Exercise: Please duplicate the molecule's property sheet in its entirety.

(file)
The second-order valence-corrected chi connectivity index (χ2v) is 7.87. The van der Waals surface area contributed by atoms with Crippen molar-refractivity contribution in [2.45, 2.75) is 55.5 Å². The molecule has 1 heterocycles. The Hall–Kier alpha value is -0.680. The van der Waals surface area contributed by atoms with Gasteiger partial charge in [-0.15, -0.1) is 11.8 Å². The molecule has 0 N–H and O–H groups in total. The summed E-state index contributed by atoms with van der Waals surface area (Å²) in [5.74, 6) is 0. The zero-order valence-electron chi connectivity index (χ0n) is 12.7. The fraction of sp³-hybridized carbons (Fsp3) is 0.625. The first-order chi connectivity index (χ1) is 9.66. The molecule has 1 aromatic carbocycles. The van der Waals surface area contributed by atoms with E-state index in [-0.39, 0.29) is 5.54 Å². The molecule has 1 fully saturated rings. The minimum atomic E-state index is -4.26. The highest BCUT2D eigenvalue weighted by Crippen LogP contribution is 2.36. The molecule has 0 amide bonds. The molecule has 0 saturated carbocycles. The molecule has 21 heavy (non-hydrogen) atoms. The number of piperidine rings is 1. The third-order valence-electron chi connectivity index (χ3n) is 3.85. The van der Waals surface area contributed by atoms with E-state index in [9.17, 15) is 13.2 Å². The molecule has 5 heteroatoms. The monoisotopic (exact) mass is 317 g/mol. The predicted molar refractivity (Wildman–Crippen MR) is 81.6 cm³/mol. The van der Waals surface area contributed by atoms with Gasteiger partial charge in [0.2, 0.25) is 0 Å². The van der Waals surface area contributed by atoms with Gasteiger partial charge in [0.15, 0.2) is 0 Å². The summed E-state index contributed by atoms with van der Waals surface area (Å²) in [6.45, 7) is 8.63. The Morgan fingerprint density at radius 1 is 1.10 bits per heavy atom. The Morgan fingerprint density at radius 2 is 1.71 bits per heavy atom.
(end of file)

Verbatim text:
The second-order valence-corrected chi connectivity index (χ2v) is 7.87. The van der Waals surface area contributed by atoms with Crippen molar-refractivity contribution in [2.45, 2.75) is 55.5 Å². The molecule has 1 heterocycles. The Hall–Kier alpha value is -0.680. The van der Waals surface area contributed by atoms with Gasteiger partial charge in [-0.15, -0.1) is 11.8 Å². The molecule has 0 N–H and O–H groups in total. The summed E-state index contributed by atoms with van der Waals surface area (Å²) in [5.74, 6) is 0. The zero-order valence-electron chi connectivity index (χ0n) is 12.7. The fraction of sp³-hybridized carbons (Fsp3) is 0.625. The first-order chi connectivity index (χ1) is 9.66. The molecule has 1 aromatic carbocycles. The van der Waals surface area contributed by atoms with E-state index in [-0.39, 0.29) is 5.54 Å². The molecule has 1 fully saturated rings. The minimum atomic E-state index is -4.26. The highest BCUT2D eigenvalue weighted by Crippen LogP contribution is 2.36. The molecule has 0 amide bonds. The molecule has 0 saturated carbocycles. The molecule has 21 heavy (non-hydrogen) atoms. The number of piperidine rings is 1. The third-order valence-electron chi connectivity index (χ3n) is 3.85. The van der Waals surface area contributed by atoms with E-state index in [9.17, 15) is 13.2 Å². The molecule has 5 heteroatoms. The monoisotopic (exact) mass is 317 g/mol. The predicted molar refractivity (Wildman–Crippen MR) is 81.6 cm³/mol. The van der Waals surface area contributed by atoms with Gasteiger partial charge in [0.2, 0.25) is 0 Å². The van der Waals surface area contributed by atoms with Gasteiger partial charge in [0.15, 0.2) is 0 Å². The summed E-state index contributed by atoms with van der Waals surface area (Å²) in [6.45, 7) is 8.63. The Morgan fingerprint density at radius 1 is 1.10 bits per heavy atom. The Morgan fingerprint density at radius 2 is 1.71 bits per heavy atom.